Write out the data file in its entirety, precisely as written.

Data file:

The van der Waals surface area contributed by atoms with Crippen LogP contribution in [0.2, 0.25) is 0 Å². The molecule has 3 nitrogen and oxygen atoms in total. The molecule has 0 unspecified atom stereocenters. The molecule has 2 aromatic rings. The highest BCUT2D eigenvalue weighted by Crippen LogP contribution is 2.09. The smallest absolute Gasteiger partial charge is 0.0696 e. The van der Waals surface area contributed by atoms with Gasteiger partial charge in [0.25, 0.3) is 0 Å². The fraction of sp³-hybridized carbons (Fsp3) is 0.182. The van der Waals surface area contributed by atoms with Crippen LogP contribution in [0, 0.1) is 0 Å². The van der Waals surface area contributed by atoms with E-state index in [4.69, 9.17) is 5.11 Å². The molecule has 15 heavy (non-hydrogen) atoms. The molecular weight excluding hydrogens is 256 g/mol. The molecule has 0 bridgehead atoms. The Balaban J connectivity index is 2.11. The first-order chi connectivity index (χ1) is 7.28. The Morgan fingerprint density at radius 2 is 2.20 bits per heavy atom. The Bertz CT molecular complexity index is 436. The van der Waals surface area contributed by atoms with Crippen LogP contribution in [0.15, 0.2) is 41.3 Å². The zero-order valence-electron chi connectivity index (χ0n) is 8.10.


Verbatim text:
The van der Waals surface area contributed by atoms with Crippen LogP contribution in [0.2, 0.25) is 0 Å². The molecule has 3 nitrogen and oxygen atoms in total. The molecule has 0 unspecified atom stereocenters. The molecule has 2 aromatic rings. The highest BCUT2D eigenvalue weighted by Crippen LogP contribution is 2.09. The smallest absolute Gasteiger partial charge is 0.0696 e. The van der Waals surface area contributed by atoms with Gasteiger partial charge in [0.25, 0.3) is 0 Å². The fraction of sp³-hybridized carbons (Fsp3) is 0.182. The van der Waals surface area contributed by atoms with Crippen LogP contribution in [0, 0.1) is 0 Å². The van der Waals surface area contributed by atoms with E-state index in [4.69, 9.17) is 5.11 Å². The molecule has 15 heavy (non-hydrogen) atoms. The molecular weight excluding hydrogens is 256 g/mol. The molecule has 0 bridgehead atoms. The Balaban J connectivity index is 2.11. The first-order chi connectivity index (χ1) is 7.28. The Morgan fingerprint density at radius 2 is 2.20 bits per heavy atom. The Bertz CT molecular complexity index is 436. The van der Waals surface area contributed by atoms with Crippen LogP contribution in [0.15, 0.2) is 41.3 Å². The zero-order valence-electron chi connectivity index (χ0n) is 8.10.